French Civilization: From Its Origins to the Close of the Middle Ages

French Civilization: From Its Origins to the Close of the Middle Ages

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French Civilization: From Its Origins to the Close of the Middle Ages

French Civilization: From Its Origins to the Close of the Middle Ages

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Excerpt

A NATION is the result of two factors: the land and the people. The conquest of the soil by a new race, or the migration of a population to a new habitat, marks the beginning of a new nation. Thus France was not France until the era of folk-wanderings was closed, and until the different elements within her borders had begun to amalgamate. Thus Australia is a new nation, although as purely British in stock and speech as Great Britain herself. A common habitat is a bond of union no less potent than blood relationship; and it is bound to bring about blood relationship, unless the original differences of race and religion be absolutely insurmountable. The first gleam of patriotism that we descry in the Middle Ages was territorial rather than racial. It was "douce France," her soil and her skies, that the companions of Charlemagne, in the epic, or the Crusaders, were sighing for. The land slowly moulds the people; the people, with patient toil, alter the face of the land. Clearing forests, draining marshes, tilling the fields, building roads and rearing cities, they humanize the landscape after their own image. Thus, after countless generations, there results the perfected product, the Nation, land and people, body and soul, bound together by innumerable and subtle ties.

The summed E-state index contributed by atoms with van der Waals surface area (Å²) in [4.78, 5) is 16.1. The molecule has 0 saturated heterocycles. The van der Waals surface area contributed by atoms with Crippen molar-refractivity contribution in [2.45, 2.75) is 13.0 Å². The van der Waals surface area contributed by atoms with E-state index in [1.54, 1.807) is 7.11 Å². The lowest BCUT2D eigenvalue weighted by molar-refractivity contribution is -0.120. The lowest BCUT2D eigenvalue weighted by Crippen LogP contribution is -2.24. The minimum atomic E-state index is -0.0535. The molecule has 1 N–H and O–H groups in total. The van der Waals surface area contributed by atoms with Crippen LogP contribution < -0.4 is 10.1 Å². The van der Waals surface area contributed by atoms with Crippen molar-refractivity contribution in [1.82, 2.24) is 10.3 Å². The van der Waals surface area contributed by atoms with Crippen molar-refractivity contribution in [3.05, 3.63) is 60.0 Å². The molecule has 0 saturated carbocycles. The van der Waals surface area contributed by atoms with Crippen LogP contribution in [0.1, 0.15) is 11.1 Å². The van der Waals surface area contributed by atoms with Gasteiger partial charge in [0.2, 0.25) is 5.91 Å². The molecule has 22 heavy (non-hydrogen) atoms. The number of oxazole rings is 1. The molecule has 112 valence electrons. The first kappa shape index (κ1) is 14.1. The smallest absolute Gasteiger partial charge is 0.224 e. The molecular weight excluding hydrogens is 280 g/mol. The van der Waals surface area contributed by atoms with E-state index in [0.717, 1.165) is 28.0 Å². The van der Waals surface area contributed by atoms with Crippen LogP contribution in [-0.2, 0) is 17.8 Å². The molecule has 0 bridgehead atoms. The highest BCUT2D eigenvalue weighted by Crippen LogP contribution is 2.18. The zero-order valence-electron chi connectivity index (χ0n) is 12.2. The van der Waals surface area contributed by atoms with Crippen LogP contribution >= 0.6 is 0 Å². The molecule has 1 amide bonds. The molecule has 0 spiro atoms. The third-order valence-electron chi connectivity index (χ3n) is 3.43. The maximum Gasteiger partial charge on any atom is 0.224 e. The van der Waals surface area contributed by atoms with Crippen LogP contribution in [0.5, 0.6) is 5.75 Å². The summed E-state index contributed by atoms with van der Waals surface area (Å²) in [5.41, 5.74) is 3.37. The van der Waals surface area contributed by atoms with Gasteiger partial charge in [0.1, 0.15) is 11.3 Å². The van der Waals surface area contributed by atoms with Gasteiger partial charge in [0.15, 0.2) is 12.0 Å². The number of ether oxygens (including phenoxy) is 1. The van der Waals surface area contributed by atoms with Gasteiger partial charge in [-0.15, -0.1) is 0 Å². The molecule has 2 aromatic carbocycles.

France is a country of Western Europe, situated just half-way between the North Pole and the Equator. It is roughly hexagonal in shape. Of this hexagon, three sides are formed by the sea--the North Sea and the Channel, the Atlantic Ocean, and the Mediterranean. Two are formed by mountains--the Pyrenees, the Alps and the Jura. The sixth, from Lauterburg on the Rhine to Dunkirk, is a purely artificial line, which has fluctuated for centuries with the . . .

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